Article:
the djb way


updating root servers

dnscache begins searching from the top of the Domain Name System, with the DNS root servers. These root servers (there are presently 13 of them) are sort of like the root node of a B-Tree database, pointing to other DNS servers, which in turn point to still others, until a DNS server authoritative for the domain of interest is found.

dnscache maintains a list of the root servers it queries in the file named /service/dnscache/root/servers/@. This file is created by dnscache-conf, and incorporates whatever IP addresses it finds at the time in the two files /etc/dnsroots.local and /etc/

The /etc/dnsroots.local file is optional; you probably won't have one. The file /etc/ is created when you install the djbdns package itself. It looks something like this:

The Internet root servers are not static, however. They do change from time to time, and the root servers installed by the djbdns distribution are no longer current. dnscache will still work, because --so far-- the old servers are running in parallel with the new servers. But this won't continue indefinitely, and it is a good idea to update the root servers to the current set.

For a current listing of DNS root servers, you can ftp the file named.root from InterNIC:

$ ftp

After you download the file, take a look at it and you will find something like this:

;       This file holds the information on root name servers needed to
;       initialize cache of Internet domain name servers
;       (e.g. reference this file in the "cache  .  "
;       configuration file of BIND domain name servers).
;       This file is made available by InterNIC 
;       under anonymous FTP as
;           file                /domain/named.root
;           on server           FTP.INTERNIC.NET
;       -OR-                    RS.INTERNIC.NET
;       last update:    Jan 29, 2004
;       related version of root zone:   2004012900
; formerly NS.INTERNIC.NET
.                        3600000  IN  NS    A.ROOT-SERVERS.NET.
A.ROOT-SERVERS.NET.      3600000      A
; formerly NS1.ISI.EDU
.                        3600000      NS    B.ROOT-SERVERS.NET.
B.ROOT-SERVERS.NET.      3600000      A
; operated by VeriSign, Inc.
.                        3600000      NS    J.ROOT-SERVERS.NET.
J.ROOT-SERVERS.NET.      3600000      A

The listing here is abridged. But if you compare it carefully with the djbdns version in /etc/, you will find (at least) two differences. The "B" root server in the InterNIC file is "" while the "B" root server in the djbdns file is "" (the 2nd line of, and the "J" root server in the InterNIC file is "", while the "J" root server in the djbdns file is "" (the 10th line of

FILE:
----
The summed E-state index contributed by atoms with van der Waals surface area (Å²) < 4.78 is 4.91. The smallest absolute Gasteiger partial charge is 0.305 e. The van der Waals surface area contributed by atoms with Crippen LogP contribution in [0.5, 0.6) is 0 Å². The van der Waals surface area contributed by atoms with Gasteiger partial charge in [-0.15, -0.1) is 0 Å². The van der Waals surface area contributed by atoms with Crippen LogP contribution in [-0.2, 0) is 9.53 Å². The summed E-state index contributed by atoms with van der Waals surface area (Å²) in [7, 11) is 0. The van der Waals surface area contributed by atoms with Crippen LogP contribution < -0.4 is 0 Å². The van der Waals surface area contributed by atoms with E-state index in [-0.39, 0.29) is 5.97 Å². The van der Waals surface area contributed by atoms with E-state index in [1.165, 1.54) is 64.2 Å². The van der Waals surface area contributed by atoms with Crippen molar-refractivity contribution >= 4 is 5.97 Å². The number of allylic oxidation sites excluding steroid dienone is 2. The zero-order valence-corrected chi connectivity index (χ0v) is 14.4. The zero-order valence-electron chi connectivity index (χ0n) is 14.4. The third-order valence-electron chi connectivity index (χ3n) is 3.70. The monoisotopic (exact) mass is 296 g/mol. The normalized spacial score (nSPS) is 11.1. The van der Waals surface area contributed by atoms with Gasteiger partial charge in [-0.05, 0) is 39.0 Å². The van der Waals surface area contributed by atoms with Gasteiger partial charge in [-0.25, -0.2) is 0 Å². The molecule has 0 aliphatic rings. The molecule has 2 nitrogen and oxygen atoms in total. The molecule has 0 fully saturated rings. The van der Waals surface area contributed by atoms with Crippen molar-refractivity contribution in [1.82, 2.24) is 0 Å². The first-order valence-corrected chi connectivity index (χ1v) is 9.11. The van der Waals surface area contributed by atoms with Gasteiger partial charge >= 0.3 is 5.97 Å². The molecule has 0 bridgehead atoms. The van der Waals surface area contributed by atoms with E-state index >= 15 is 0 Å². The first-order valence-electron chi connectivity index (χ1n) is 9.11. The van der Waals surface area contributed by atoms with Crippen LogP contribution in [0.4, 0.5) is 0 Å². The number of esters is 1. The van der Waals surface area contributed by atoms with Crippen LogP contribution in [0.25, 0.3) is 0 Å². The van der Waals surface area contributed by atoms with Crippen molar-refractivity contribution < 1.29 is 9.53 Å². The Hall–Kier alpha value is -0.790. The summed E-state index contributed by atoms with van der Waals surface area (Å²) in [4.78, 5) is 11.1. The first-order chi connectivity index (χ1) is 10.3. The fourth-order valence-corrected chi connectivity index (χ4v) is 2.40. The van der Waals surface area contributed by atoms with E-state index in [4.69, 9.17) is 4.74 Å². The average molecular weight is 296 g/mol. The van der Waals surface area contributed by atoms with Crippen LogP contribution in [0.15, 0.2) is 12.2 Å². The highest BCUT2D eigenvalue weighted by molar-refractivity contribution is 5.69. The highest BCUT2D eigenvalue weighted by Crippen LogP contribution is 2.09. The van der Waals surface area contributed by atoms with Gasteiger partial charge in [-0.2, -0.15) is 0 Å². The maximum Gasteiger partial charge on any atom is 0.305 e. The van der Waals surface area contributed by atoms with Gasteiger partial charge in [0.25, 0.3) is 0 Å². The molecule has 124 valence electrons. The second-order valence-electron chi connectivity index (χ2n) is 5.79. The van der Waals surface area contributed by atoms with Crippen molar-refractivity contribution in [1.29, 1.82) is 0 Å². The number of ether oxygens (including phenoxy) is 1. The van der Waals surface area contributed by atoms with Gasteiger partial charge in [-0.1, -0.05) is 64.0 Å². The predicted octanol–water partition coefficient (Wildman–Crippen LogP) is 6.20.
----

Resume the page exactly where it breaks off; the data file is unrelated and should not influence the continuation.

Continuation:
Here's a method you can use to update the root servers used by dnscache.

First, download the latest root name server file, named.root, from InterNIC by anonymous ftp into a working directory:

$ ftp

Then, munge the InterNIC file into djbdns format with this simple sed script, djbroot.sed:

$ sed -f djbroot.sed named.root >

Then, as root, copy the updated into position:

# cp /etc/
# cp /service/dnscache/root/servers/@

Note: if you are maintaining a set of local root servers in /etc/dnsroots.local, merge them in with the global root servers:

# cat /etc/dnsroots.local /etc/ > /service/dnscache/root/servers/@

Then restart dnscache:

# svc -t /service/dnscache

dnscache will now start resolving with the updated root servers.

a better method

Here's a better, far more djb-like method to update the DNS root servers, thanks to Jonathan de Boyne Pollard:

# mv /etc/ /etc/
# dnsip `dnsqr ns . | awk '/answer:/ { print $5; }' |sort` \
  > /etc/
# cp /etc/ /service/dnscache/root/servers/@
# svc -du /service/dnscache

All the magic is in the second command sequence. This uses the dnsqr tool to lookup all the current top-level nameservers, a bit of awk to extract their names, and the dnsip utility to find the corresponding IP addresses.

With this method, you can be sure to get the most current list of top-level DNS nameservers actually in use at any point in time.

For reference, Jonathan's instructions may be found here.

For "convenience", our own list of dnscache root servers corresponding to the Jan 29, 2004 InterNIC listing is available here.

alternative root servers

The above procedure describes how to update dnscache with the "official" set of ICANN root servers. These support the usual .com, .org, .edu, etc., the top-level domains we all know and cherish.

It turns out there is a whole 'nother world of root servers out there, though, supporting a wild set of alternative top-level domains, including .geek, .faq, .tech, .tibet, and .xxx, among many others.

It's an interesting, shadowy, parallel universe. This "other" Internet is accessible simply by using the above procedure to load alternative sets of root servers into dnscache.

For further information, some links to explore:

The Open Root Server Confederation (ORSC). Instructions for loading their root servers into djbdns may be found at

The Independent Root Operator's Network (IRON).


Pacific Root, commercial registrar of alternate domains., commercial registrar of alternate domains.

Copyright © 2003, 2004, Wayne Marshall.
All rights reserved.

Last edit 2004.08.16, wcm.